How to Make an IELTS Writing Introduction?

How to Make an IELTS Writing Introduction?

I have been teaching and correcting some IELTS writing to some students and in this post, I plan to lay out some of the basic requirements in order to improve their introduction. Almost a decade ago, I struggle with doing some IELTS writing as there are so much information on the internet that I was not sure who and what to follow. However, after a couple of research, I found the easiest way to make an IELTS Introduction.  btw, this is for Writing Task 2

What is the purpose of Introduction to IELTS?

To make it simple, the purpose of the introduction is to allow the reader to understand the context of your essay without checking the prompt. As the saying goes ” first impressions last”,  your ability to write a good introduction will give the examiner either a good or bad impression therefore, it is really crucial to ensure that your introduction is as clear and impressive at the same time.

What are the parts of an Introduction?

I cannot find the exact material I refer to this as it was way back in 2017 but this article has a similar idea. Basically in an academic writing essay, there are three essential parts.

  1. Hook – To make it simple, this is a statement that will entice the reader to read your work. There are several types of hooks and that is another topic for another time.
  2. General Statement / Background Statement  – Basically, this is the idea of the prompt. When we say prompt – this is the question of the essay.
  3. Thesis Statement  – In the summary or overview of your answer, I can say that this is the trailer or teaser of the movie.

All in all, an Introduction is like a trailer or teaser of a movie, if it’s too much information no one will be enticed to watch the movie if the thesis already provided the ending of the story then no one will read your essay.

What about IELTS?

I have seen both candidates and examiners that could write all of these three on the introduction, however, if you are still struggling with the test and wants to make sure you get the highest score possible, just write the general statement and thesis statement. A hook is for high-level writing candidates and it requires a lot of knowledge in order to pull this one out as it could also reflect on your conclusion. Therefore, it is ideal to be safe in your writing in IELTS so do not try to write a hook if you are not ready or still struggling in writing.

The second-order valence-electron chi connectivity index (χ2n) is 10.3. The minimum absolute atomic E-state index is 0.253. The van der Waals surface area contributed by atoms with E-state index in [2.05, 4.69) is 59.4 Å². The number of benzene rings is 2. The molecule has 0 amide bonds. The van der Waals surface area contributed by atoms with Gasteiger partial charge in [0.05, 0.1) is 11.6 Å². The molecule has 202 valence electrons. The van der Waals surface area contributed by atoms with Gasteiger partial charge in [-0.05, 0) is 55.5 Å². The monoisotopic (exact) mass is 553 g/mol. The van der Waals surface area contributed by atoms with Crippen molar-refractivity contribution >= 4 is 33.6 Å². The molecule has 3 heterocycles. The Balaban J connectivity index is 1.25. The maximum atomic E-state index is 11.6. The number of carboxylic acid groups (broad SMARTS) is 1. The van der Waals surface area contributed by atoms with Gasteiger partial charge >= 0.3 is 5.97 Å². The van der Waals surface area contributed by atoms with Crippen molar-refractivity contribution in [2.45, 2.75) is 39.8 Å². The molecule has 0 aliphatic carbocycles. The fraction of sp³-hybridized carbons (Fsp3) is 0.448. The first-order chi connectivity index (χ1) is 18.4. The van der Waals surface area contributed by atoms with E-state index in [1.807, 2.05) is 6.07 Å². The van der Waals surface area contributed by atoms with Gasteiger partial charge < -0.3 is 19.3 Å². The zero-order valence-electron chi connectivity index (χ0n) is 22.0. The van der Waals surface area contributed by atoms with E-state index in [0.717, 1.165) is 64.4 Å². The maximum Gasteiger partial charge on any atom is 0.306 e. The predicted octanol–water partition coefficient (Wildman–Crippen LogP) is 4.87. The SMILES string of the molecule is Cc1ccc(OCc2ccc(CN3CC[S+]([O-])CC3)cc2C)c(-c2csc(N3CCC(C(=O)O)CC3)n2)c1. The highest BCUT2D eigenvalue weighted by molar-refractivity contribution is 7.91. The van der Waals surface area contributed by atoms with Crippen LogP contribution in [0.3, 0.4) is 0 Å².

How to make General Statement?

In the IELTS test, the examiner wants to make sure that you manage to convey your general statement by using different vocabulary or synonyms and structures without losing the main idea of the prompt. IELTS Examiners are good at spotting these scripted or memorized introductions. I myself can easily spot these introductions and sometimes can actually refer to the site they are taken from.  There are a lot of ways to make a good general statement and here are my rules on how to make a decent general statement.

  1. It should be at least 25 to 30 words. General Statement should only be a complex structure and not a simple sentence.
  2.  The sentence structure is different from the prompt.
  3. I personally set myself one to two usage of keywords, more than that then I will lose my mark

How to make Thesis Statement?

A thesis statement is the overview of your answers and provides a glimpse of your essay as a whole. Some of the writing that I notice has this kind of phrase in their thesis statement; In this essay, I will write about both sides and give my opinion. Although this is not wrong as a thesis statement, it is considered weak and should not be used. This forum will provide a more detailed explanation.

What should be in IELTS Introduction?

So based on the things that I have explained, IELTS Introduction should have two things.

  1. General Statement  – the paraphrased version of the prompt –
  2. Thesis statement – the overview of your idea or opinion.

Ideally, an introduction should be around 45 to 50 words, as it is a fifth of your overall essay (50/250 words), and the bigger your introduction, you should also make your body bigger. so 45 to 50 is okay. Also, work on your structure, avoid using simple sentences here. Complex sentences are ideal, and despite of the capability to write one sentence as a paragraph, I don’t recommend it as it is said about “paragraphing properly” to get a 7 in Coherence and Cohesion.


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